- Book: The Gentlewomans Companion
- Preface: To all Young Ladies, Gentlewomen, and all Maidens whatever.
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To all Young Ladies, Gentlewomen, and all Maidens whatever.
I Have formerly sent forth amongst you two little books; the first called, The Ladies Directory 1 ; the other, The Cooks Guide 2 , Both which have found very good Acceptance. It is near Seven years since I began to write this Book, at the desire of the Bookseller3 , and earnest intreaties of very many worth Friends; unto whom I owe more than I can do for them. And when I considered the great need of such a book as might be a Universal Companion and Guide to the Female Sex, in all Relations, Companies, Conditions, and States of Life even from Child-hood down to Old-age; and from the Lady at the Court, to the Cook-maid in the Country: I was at length prevailed upon to do it, and the rather because I knew not of any Book in any Language that hath done the like. Indeed many excellent Authors there be who have wrote excellent well of some particular Subjects herein treated of. But as there is not one of them hath written upon all of them; so there are some things treated of in this Book, that I have not met with in any Language, but are the Product of my Thirty years Observations and Experience.
I will not deny but I have made some use of that Excellent Book, The Queens Closet 4 ; May's Cookery 5 ; The Ladies Companion 6 ; my own Directory and Guide; Also, the second part of Youth's Behaviour 7 , and what other Books I thought pertinent and proper to make up a Compleat Book, that might have an Universal Usefulness; and to that end I did not only make use of them, but also of all others, especially those that have been lately writ in the French and Italian Languages. For as the things treated of are many and various, so were my Helps.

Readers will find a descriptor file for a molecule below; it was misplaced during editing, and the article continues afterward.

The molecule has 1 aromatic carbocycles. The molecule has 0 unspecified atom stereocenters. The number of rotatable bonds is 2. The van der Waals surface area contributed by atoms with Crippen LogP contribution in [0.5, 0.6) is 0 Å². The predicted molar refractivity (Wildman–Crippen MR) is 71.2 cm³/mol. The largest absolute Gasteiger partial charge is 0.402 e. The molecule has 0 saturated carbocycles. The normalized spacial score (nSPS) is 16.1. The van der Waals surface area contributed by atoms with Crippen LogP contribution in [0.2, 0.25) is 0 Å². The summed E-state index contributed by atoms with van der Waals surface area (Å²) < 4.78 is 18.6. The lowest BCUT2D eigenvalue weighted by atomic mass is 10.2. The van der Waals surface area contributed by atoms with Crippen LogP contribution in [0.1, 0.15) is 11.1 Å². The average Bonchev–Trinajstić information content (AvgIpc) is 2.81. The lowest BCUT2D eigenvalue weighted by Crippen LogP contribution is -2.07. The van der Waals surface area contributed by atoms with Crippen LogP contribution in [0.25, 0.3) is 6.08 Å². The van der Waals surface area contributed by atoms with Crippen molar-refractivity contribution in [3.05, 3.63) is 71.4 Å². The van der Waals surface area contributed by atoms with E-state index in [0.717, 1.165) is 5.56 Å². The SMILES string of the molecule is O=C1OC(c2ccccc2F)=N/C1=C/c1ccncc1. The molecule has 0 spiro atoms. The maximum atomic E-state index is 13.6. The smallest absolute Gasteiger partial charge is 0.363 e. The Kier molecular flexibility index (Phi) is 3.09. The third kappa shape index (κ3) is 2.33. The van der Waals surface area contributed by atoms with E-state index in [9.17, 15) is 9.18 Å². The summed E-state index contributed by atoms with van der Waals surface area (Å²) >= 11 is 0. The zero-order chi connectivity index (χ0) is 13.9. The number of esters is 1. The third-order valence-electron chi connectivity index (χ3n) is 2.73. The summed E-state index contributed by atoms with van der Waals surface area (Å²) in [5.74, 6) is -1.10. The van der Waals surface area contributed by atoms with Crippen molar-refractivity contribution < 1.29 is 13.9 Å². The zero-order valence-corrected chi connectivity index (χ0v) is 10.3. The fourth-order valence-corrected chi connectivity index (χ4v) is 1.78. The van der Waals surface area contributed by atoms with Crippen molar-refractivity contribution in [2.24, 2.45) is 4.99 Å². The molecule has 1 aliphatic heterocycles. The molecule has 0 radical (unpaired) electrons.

I hope the Reader will not think it much, that as the famous Limner8 when he drew the Picture of an Exact Beauty, made use of an Eye from one, of a Mouth from another; and so call'd what was rare in all others, that he might present them all in one entire piece of Workmanship | | 2 and Frame: So I, when I was to write of Physick and Chirurgery9 , have consulted all Books I could meet with in that kind, to Compleat my own Experiences.
If any shall wonder why I have been so large upon it, I must tell them, I look upon the end of Life to be Usefulness; nor know I wherein our Sex can be more useful in their Generation than having a competent skill in Physick and Chirurgery, a competent Estate to distribute it, and a Heart will thereunto.
The like Apology I have for my Prolixity10 about Cookery and Carving, which being essential to a true Houswife, I thought it best to dwell most upon that which they cannot dwell without, unless they design to render themselves insignificant, not only in the world, but in those Families where they are.
As for what concerns Gentlewomans Behaviour, I have the concurrent advice and directions of the most able Professors and Teachers, both here and beyond the Seas; yet durst not be so airy and light in my Treatise about Ladies Love and Courtship as some of the French Authors11 have been, but have taken out of them what I found most taking with our English Gentry. The like I may say for Habits and Gesture; I am not ignorant of the vanity of some Mens stiles upon these Subjects; and that young Ladies are too apt to take what may gratifie their Fancies, and leave what may better their Judgments about true Behaviour.